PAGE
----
Other than his wonderful collaboration with Burial (‘Wolf Cub’ – one of my most-played tracks from last year) and the live performances with drummer Steve Reid, this is my favourite Four Tet song since ‘She Moves She’ way back in 2003. The bleeping melody gives Hebden plenty to monkey around with, and over the course of nearly seven minutes becomes hypnotic. To be frank, it could be twice as long and I it probably wouldn’t outstay its welcome.

Vietnam – Crystal Castles

Crystal Castles do not need Alice Glass, and were far better before they had a vocalist. I’m not sure if this is against the common consensus. Or do people hate Crystal Castles after the hype train for the debut album? Either way, this track reduces Glass’ contribution to a series of sampled pitches, over a ‘Downward Spiral’ synth thump. I’m a total sucker for this kind of quasi-chiptune treatment of voices.

Mount Hood – Hauschka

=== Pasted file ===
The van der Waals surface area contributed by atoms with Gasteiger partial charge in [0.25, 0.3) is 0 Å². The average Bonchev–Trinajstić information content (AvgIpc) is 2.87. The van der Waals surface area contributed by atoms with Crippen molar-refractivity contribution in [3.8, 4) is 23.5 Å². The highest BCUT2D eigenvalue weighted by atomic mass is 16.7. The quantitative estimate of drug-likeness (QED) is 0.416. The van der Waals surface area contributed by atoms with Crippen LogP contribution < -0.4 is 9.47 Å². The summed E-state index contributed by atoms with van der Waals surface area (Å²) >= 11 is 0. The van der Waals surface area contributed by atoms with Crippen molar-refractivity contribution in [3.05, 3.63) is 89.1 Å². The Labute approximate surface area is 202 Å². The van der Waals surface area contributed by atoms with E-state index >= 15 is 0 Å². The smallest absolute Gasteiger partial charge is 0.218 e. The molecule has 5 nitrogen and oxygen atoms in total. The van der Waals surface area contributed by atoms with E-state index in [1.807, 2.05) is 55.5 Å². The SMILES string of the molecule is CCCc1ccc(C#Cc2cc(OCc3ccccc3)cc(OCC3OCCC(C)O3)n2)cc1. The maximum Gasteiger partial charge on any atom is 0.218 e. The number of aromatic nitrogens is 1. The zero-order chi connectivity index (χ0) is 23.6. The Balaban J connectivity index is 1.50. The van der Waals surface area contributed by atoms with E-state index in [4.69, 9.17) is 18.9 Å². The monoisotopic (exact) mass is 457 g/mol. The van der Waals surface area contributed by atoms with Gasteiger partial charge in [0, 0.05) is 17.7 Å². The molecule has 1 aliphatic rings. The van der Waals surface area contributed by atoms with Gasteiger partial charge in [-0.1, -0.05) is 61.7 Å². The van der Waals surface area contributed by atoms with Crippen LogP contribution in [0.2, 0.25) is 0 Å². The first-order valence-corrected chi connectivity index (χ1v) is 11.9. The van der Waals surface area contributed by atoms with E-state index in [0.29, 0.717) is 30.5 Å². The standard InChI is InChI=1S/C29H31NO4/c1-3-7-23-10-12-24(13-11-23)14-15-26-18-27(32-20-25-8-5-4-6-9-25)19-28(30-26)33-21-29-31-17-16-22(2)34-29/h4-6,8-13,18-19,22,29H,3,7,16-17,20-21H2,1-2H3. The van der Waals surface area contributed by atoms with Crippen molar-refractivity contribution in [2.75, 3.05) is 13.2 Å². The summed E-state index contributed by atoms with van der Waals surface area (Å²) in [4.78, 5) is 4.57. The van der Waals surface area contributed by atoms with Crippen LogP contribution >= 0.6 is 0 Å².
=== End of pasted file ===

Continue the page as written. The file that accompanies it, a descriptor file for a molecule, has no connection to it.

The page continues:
We saw Hauschka play in St Michael’s Church in Oxford, freezing cold sitting on the pews, even wearing our winter coats. While much of his work is composed for a 12-piece orchestra, he played solo with a grand piano prepared with card, duct tape, leather, tambourines and ping-pong balls resting on the strings. With eyes closed it was almost impossible to imagine one man making so many rattling, clattering noises all at once, with the soft piano lines interspered. The most inspiring music I’ve heard live this year.

1977 – Ana Tijoux

This track makes me question what I actually get out of hiphop – I can only understand 10% of the words, but I still get a real kick out of this.

Does anyone else out there find great pleasure listening to rap in a language you don’t understand?

My Heart (Deerhoof remix) – Wildbirds and Peacedrums